This instalment of the Dalek Game is for Ekaterina Sedia’s anthology of urban fantasy, “Paper Cities”.
It’s an intriguing collection, partly because of its brilliant collection of authors, but also because of Sedia’s definition of urban fantasy as fantasy that takes place within cities, and is about urban life. That sounds like a simple and obvious definition, but it creates a collection which at times seems to have very little in common with either the newer definitions or the older categories to which the title of “urban fantasy” has been applied.
The collection is all the more surprising and unsettling for it, and covers a category which perhaps is outside Gardner Dozois’s subcategorisation of “urban fantasy” into “Mythic Fiction”, “Paranormal Romance” and “Noir Fantasy”, or perhaps is another sort of genre altogether: properly described as fantasy about cities but not falling within the historical genre and its branches which are usually known as “urban fantasy”. I suppose it is like old romance (which may not have love in it at all), “romantic” fiction, fiction with romantic interludes and capital-R Romance.
I am (with a few exceptions) generally in favour of descriptive vs prescriptive approaches to e.g. linguistics and fashion, so I am not going to take arms against any particular definition. I do miss the days when this particular label was pretty much just used to describe Dozois’ “Mythic Fiction”, only because it made it easier to (a) find what I wanted to read and (b) describe what I like to write. Now I tend to just say “contemporary fantasy” because that takes in rural settings, but of course it leaves out fantasy set in this world (or something like it) in other eras.
An aside on Noir Fantasy – at Kelly Link’s “Magic for Beginners” writing workshop, she mentioned that she likes seeing stories which show people in their work, behind-the-scenes, and I have been wondering whether that is part of the appeal of Noir Fantasy (and detective novels in general): that it is one of the few genres (distinct or cross-over) which habitually shows people at work. Not just as a glimpse, but caught up with the whole plot and point of the book.
Of course, even where the job of characters involves another specialisation (i.e. not detection), job-plots frequently turn into some sort of mystery/detection or crime/pursuit story – take John Grisham and Dick Francis, for instance. Or, back to fantasy, Diana Wynne Jones’ Deep Secret, in which the main characters are a magid/computer programmer and a vet student who still end up trying to untangle a variety of mysteries and murders.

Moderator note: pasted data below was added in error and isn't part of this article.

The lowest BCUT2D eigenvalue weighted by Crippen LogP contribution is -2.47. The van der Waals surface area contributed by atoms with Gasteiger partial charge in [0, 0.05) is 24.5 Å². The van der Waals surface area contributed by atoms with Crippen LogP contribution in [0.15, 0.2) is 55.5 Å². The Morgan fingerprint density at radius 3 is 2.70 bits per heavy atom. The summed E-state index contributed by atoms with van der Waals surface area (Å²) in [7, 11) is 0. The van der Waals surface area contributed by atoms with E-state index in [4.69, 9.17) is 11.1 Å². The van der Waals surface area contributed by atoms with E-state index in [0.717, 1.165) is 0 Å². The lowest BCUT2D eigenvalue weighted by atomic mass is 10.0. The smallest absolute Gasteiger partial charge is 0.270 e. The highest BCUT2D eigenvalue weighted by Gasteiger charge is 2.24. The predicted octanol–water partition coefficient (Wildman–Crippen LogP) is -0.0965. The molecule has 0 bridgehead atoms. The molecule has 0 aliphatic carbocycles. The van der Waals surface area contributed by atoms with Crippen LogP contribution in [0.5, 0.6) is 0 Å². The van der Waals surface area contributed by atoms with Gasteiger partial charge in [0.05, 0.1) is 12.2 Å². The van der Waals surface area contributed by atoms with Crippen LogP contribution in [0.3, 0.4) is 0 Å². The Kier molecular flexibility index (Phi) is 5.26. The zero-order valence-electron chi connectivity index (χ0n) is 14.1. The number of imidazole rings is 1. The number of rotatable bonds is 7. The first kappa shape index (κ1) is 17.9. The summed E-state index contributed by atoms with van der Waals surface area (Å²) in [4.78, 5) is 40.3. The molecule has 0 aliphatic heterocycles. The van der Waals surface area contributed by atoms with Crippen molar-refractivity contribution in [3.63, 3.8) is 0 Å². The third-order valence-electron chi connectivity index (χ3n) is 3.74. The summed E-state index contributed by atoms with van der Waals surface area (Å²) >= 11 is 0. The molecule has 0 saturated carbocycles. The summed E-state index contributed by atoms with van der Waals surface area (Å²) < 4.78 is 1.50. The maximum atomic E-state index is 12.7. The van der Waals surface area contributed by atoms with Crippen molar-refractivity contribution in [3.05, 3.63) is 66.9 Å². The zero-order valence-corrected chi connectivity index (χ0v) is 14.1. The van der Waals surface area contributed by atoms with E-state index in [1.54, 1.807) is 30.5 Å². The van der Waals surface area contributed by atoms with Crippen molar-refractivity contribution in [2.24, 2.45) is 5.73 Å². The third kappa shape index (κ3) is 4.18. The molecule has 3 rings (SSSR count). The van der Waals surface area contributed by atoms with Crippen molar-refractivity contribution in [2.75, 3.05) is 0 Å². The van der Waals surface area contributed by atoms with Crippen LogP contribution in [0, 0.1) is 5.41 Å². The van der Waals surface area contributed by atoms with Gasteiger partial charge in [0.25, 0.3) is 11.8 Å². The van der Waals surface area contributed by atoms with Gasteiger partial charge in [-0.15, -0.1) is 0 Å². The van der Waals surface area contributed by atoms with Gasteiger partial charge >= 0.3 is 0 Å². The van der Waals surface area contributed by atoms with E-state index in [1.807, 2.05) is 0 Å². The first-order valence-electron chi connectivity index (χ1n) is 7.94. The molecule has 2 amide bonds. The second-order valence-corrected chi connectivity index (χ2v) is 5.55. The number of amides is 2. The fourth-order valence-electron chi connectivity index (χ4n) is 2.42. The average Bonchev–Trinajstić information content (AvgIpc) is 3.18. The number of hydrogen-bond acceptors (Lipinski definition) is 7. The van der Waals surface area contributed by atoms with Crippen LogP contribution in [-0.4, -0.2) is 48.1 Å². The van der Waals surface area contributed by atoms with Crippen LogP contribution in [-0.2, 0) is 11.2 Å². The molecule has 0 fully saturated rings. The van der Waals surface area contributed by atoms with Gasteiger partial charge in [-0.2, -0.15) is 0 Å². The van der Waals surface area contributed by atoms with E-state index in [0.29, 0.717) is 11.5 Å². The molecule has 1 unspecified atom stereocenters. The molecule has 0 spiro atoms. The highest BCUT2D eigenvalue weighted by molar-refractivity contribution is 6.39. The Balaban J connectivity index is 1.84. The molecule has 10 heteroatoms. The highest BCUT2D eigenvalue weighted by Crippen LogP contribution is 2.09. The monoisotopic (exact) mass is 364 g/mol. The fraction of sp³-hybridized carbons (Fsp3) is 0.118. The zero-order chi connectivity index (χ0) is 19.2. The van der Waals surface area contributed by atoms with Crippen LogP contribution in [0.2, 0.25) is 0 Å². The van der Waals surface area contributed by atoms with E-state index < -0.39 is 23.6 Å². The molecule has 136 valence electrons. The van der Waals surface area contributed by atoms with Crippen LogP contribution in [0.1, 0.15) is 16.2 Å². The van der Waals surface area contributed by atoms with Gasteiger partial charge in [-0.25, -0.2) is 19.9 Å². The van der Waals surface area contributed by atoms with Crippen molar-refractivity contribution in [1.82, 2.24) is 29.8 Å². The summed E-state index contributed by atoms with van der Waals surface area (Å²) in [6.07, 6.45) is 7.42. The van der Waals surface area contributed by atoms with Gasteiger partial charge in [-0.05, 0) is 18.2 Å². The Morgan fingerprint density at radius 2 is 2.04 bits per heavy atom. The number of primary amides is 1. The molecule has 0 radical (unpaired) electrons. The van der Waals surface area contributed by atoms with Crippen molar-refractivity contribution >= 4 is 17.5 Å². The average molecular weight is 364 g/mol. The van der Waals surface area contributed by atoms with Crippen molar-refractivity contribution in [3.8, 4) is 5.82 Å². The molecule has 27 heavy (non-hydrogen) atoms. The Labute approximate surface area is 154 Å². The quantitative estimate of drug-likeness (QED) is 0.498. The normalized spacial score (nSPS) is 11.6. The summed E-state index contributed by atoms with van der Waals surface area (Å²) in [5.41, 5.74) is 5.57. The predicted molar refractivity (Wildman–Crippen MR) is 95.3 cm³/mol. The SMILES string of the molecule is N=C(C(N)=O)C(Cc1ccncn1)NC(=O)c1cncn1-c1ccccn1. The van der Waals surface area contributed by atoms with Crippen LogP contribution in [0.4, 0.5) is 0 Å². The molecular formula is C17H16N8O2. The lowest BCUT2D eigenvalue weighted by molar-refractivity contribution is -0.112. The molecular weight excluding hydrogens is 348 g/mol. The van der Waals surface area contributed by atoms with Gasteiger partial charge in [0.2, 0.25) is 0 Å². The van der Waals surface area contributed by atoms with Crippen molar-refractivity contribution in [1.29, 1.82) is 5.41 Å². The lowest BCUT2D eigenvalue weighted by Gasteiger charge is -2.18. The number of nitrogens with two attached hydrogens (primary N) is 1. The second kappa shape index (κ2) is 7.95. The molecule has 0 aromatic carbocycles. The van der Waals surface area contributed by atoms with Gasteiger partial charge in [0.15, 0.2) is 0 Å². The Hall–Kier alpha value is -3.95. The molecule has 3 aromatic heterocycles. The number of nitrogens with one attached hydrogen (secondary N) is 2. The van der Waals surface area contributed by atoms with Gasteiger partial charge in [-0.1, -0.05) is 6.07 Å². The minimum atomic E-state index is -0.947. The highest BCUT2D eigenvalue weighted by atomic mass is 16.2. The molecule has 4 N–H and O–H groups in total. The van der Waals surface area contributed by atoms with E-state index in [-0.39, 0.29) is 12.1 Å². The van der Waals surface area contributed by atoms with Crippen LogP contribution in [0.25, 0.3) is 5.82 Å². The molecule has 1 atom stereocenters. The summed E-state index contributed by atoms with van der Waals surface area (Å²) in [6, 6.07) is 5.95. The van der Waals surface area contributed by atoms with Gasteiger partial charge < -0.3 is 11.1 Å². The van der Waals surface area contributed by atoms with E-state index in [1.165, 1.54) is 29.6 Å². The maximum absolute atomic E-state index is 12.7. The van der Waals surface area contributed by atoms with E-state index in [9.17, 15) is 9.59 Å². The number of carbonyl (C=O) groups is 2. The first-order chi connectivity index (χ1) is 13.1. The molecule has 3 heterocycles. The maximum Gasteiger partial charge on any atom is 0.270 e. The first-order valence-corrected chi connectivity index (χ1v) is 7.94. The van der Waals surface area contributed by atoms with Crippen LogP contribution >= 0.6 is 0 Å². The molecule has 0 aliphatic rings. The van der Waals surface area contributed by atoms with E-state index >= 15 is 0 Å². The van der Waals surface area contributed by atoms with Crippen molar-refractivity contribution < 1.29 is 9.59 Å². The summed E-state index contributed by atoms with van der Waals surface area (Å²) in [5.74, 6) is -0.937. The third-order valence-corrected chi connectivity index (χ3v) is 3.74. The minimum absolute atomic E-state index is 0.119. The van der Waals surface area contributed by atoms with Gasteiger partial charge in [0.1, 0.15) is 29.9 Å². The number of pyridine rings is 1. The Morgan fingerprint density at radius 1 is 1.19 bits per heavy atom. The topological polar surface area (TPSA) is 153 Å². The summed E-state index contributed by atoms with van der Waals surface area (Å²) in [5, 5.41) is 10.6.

In fact, off the top of my head, the only professions which don’t habitually turn into noir/mystery plots are the creative ones, and in those – if the story is about career – the ability itself turns out to have a magical quality (whether this is in fact the nature of creative professions or a hang-up of writers I do not venture an opinion). Musicians, say, and painters (Charles de Lint, as a general example). Not to say there aren’t stories in which people have regular day jobs, relevant to the plot, which don’t stray into these areas, but it’s an observation.
So, some current favourite examples:
- Archer’s Goon, Diana Wynne Jones: this meets Sedia’s description, and two of Dozois’, and is about how cities work, how a family in a city copes when the magic behinds it all starts to make itself known, a really awful little sister and how to get a bus in an emergency.
- Neverwhere, Neil Gaiman: The descent into London Beneath – the London of the people and places who have fallen through the cracks, where all the odd names are real. This is a very wonderful book, but I confess I love it primarily for the Marquis de Carabas and the Gap (as in: mind the).
- An Older Kind of Magic, Patricia Wrightson: what happens to the magic as a city gets built up, and what happens to a city when comet light touches it. Also, Sydney in the ’70s.
- Charles de Lint generally, of course: a city, the magic in it, how the people grow and change over the years, how the city changes, how technological progress is first shunned then cautiously accepted then becomes a magic in its own right…
- The Etched City, K. J. Bishop: this is closer to Sedia’s selection, and has such a beautifully-built city – this and China Mieville’s Perdido Street Station remind me of each other, but Bishop is less harrowing – I’m still intellectually & emotionally bruised after Mieville. However I would describe both as stories in fantastic cities rather than fantastic stories in cities or stories about fantastic cities, although that may split hairs. I would give them as examples, first, of worlds: Mieville’s claustrophobic detail and Bishop’s rather more sparing (but effective) approach.
- Death Most Definite, Trent Jamieson: because it is my city (also, previously a Dalek).
- Dark City, The City of Lost Children and Matrix (do you know when it was released?), for movies.